JVC Everio GZ-VX700 Camcorder Review
The GZ-VX700 is small and handy, and it's even fairly comfortable to hold despite its lack of a contoured shape. The strap on the camcorder is terrible and thin, but the VX700 is light enough that you don't always need to use the strap to hold it properly. Still, we wish the strap was a bit more comfortable on the back of our hand. The overall design of the camcorder's body also feels very cheap and you can tell there were areas where JVC cut costs on design and construction. The battery compartment is covered by a thin piece of removable (therefore losable) piece of plastic, the port cover is strangely difficult to get open, and the lens is equipped with a manual (rather than automatic) lens cover switch.
There aren't too many actual buttons on the body of the camcorder, and, frankly, we wish there were a few more. Why are we saying this? It's because the touchscreen interface on the LCD is lousy. Buttons are unresponsive, often requiring multiple presses before the camcorder registered the fact that we were trying to make a selection. And when the touchscreen system does work, it's still awfully slow to respond (calibrating the LCD didn't help for either of these issues). This problematic interface makes using the menus a pain, and makes setting controls blatantly annoying.
Like other JVC models, the GZ-VX700 is slow—slow to turn on, slow to adjust controls, and slow to switch between modes. Things are even slower when you try to change options or controls during video recording. If you're someone who is used to lightning-fast technology, you may end up throwing the VX700 out the window after a few days.
The VX700 weighs around 228g with its provided battery pack and 203g without the battery installed. This is light, even for a mid-range camcorder, and it does make the VX700 easier to lug around all day. The slim design of the VX700 does make it possible to fit the model inside a large pocket (especially a coat pocket), but you'd probably be better off leaving it in a bag or purse.
Despite its tiny battery pack, the GZ-VX700 lasted for just under two hours in our battery life test (110 minutes). That's not too shabby for a camcorder of this size. Just for sake of comparison, the JVC GZ-GX1 went for just 78 minutes with its larger battery pack and the Canon HF R21 lasted for 83 minutes (both terrible scores). When shooting for a long periods at a time, the GZ-VX700 does break up large clips into several individual files, each around 25 minutes in length. But the camcorder doesn't lose any data while recording, the next clip picks up exactly where the previous one leaves off. More on how we test battery life.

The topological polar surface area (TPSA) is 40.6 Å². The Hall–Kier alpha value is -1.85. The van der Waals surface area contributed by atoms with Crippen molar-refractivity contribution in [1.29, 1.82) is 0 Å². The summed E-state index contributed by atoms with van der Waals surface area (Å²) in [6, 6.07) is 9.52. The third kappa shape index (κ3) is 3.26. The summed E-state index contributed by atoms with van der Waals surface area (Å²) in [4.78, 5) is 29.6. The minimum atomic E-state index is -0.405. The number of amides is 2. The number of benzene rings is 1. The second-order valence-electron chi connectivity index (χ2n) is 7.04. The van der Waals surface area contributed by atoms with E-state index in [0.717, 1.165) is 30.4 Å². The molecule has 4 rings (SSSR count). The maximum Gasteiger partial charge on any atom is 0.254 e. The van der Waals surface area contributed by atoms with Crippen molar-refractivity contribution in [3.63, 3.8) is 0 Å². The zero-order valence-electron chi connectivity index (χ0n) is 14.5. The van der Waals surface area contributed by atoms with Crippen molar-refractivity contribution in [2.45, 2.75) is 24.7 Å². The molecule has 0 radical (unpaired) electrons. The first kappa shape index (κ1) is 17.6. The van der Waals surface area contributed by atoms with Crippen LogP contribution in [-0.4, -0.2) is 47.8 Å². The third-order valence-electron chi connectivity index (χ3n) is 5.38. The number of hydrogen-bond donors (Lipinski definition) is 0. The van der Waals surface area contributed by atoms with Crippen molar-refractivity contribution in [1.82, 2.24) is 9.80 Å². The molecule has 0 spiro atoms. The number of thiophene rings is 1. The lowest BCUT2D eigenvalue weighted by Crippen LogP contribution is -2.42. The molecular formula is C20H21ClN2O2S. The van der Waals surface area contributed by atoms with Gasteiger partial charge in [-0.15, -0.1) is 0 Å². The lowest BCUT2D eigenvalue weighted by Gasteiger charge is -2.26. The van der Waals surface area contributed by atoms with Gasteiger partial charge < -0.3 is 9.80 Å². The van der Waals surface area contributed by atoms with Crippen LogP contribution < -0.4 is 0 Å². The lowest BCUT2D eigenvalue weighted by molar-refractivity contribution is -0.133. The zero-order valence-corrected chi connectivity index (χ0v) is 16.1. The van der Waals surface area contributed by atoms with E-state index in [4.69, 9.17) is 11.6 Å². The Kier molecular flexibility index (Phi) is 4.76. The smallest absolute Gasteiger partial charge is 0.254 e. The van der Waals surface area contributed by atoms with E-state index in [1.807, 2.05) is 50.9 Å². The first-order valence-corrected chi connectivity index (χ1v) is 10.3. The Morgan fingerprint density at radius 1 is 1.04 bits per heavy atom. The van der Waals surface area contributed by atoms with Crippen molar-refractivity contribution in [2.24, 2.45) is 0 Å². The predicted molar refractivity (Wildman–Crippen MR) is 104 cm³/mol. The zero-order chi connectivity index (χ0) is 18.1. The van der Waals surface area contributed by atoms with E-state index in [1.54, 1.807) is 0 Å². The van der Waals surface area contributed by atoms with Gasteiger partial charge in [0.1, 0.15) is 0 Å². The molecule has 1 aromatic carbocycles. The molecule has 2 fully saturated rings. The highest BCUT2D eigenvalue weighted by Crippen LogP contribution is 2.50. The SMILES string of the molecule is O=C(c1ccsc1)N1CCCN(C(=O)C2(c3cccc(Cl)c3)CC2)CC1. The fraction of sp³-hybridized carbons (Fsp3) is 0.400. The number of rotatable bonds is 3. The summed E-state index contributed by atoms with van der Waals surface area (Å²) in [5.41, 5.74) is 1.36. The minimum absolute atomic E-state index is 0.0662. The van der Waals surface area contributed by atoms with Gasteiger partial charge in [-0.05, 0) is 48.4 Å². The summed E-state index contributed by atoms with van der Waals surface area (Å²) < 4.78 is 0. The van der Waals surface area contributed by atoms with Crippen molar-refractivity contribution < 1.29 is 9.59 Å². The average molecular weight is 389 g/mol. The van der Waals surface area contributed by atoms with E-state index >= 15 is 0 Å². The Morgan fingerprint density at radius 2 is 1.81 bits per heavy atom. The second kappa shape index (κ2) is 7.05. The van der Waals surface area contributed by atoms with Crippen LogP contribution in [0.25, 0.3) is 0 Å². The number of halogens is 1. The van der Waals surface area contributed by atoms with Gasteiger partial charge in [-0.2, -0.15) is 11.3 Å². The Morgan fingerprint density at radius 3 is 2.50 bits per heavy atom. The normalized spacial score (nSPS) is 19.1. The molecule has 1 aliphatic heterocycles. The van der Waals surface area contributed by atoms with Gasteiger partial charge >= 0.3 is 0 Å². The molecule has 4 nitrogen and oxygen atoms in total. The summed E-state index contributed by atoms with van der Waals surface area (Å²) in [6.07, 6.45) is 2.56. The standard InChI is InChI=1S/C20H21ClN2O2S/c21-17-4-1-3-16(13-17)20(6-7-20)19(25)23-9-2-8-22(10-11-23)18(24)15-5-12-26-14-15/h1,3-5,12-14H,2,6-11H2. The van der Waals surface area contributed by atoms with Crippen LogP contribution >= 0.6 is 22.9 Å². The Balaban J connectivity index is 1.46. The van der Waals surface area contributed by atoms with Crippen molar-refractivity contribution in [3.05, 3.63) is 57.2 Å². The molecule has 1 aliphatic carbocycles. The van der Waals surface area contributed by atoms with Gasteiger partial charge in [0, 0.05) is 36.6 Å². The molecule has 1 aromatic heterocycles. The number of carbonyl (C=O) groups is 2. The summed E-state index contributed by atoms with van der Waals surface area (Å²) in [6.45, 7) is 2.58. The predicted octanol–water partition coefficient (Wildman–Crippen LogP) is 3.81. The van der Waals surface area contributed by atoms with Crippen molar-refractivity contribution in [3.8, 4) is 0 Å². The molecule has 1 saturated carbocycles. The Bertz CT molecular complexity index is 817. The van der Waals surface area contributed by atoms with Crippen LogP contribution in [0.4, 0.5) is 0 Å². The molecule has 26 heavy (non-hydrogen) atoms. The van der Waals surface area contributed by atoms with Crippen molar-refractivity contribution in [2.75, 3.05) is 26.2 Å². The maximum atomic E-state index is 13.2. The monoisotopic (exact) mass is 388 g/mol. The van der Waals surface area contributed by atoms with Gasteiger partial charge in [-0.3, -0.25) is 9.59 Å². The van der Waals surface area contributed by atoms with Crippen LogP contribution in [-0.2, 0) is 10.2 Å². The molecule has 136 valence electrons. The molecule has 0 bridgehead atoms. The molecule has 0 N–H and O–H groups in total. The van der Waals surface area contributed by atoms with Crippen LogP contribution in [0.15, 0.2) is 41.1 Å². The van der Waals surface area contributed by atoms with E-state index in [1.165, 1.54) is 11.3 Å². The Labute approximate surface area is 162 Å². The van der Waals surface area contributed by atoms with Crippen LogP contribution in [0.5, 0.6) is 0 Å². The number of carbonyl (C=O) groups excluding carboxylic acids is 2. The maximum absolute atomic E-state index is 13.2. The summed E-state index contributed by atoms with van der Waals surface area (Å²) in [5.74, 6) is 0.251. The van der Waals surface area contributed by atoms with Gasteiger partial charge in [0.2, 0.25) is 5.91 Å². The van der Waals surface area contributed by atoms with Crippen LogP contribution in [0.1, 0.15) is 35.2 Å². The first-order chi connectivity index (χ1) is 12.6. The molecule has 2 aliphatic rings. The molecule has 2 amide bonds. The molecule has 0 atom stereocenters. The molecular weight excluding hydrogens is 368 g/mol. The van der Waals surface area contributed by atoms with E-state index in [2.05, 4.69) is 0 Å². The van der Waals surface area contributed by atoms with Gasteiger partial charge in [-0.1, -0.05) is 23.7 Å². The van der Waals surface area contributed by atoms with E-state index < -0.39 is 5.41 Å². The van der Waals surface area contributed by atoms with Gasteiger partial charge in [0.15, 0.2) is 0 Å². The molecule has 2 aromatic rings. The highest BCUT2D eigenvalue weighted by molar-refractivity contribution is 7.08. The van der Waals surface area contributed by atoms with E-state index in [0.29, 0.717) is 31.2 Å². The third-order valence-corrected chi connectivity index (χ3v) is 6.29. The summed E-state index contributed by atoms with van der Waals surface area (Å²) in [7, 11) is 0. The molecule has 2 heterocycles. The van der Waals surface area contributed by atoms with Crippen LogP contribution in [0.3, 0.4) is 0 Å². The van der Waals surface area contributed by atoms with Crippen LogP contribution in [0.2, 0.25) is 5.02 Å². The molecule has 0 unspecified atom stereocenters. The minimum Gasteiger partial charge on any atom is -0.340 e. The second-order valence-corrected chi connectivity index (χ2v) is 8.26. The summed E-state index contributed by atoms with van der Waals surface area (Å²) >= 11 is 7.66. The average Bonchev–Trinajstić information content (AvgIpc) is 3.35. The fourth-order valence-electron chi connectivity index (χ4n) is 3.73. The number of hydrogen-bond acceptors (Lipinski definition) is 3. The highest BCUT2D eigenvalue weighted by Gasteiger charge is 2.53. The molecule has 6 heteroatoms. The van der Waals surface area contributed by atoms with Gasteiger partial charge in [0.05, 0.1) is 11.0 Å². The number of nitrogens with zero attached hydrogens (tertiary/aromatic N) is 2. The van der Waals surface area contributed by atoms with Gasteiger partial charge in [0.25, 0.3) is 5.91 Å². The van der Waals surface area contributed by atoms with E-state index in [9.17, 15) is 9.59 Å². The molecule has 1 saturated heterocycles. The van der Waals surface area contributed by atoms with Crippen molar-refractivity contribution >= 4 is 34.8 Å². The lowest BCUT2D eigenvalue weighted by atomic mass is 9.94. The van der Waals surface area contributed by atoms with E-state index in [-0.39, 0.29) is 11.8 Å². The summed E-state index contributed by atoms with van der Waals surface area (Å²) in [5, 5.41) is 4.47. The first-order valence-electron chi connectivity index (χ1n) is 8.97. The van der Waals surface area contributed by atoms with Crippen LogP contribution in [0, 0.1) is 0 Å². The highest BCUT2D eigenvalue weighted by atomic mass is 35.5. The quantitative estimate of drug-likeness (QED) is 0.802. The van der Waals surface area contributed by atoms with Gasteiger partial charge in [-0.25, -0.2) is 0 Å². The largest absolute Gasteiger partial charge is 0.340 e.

Since the VX700 is a slender camcorder, it's battery compartment must fit in with this narrow design. In doing so, JVC resorted to using an enclosed battery compartment on the right side of the camcorder. This design has two flaws: 1) you can't use larger battery packs with the VX700 in order to get a longer recording time, and 2) the battery compartment door doesn't remain connected to the camcorder when opened. That last point is a shocker. The battery door comes right off of the camcorder when you open it, which means it is very easy to lose or break when you take it off. And working with the VX700 with its battery fully exposed won't be safe (or fun) for anyone.
The GZ-VX700 is equipped with what has become the standard size LCD for a mid-range camcorder: 3-inches diagonal with a 230k pixel resolution. You'll find these LCD specs for most camcorders in the $500 price range, while many flagship models have a bit larger screens (up to 3.5-inches) and usually have much higher resolutions (often approaching one million pixels).
So the specs for the VX700's LCD are just fine. The screen looks decent enough, it has brightness controls, and it should be large enough for most users. The problem with the screen lies in its touch interface, which is downright awful. At times, we found ourselves pressing touch buttons on the LCD four or five times before the camcorder would recognize our input. That's not just bad, that's borderline unusable.
The JVC GZ-VX700 is equipped with optical image stabilization, but the camcorder wasn't effective in stabilizing the video image in our tests. In regular use, we saw the OIS as being somewhat effective, but our shake tests were too much for the VX700 to handle, and the camcorder's image stabilization features were of no help. We saw nearly identical results with the JVC GZ-GX1, so this performance was somewhat expected. More on how we test stabilization.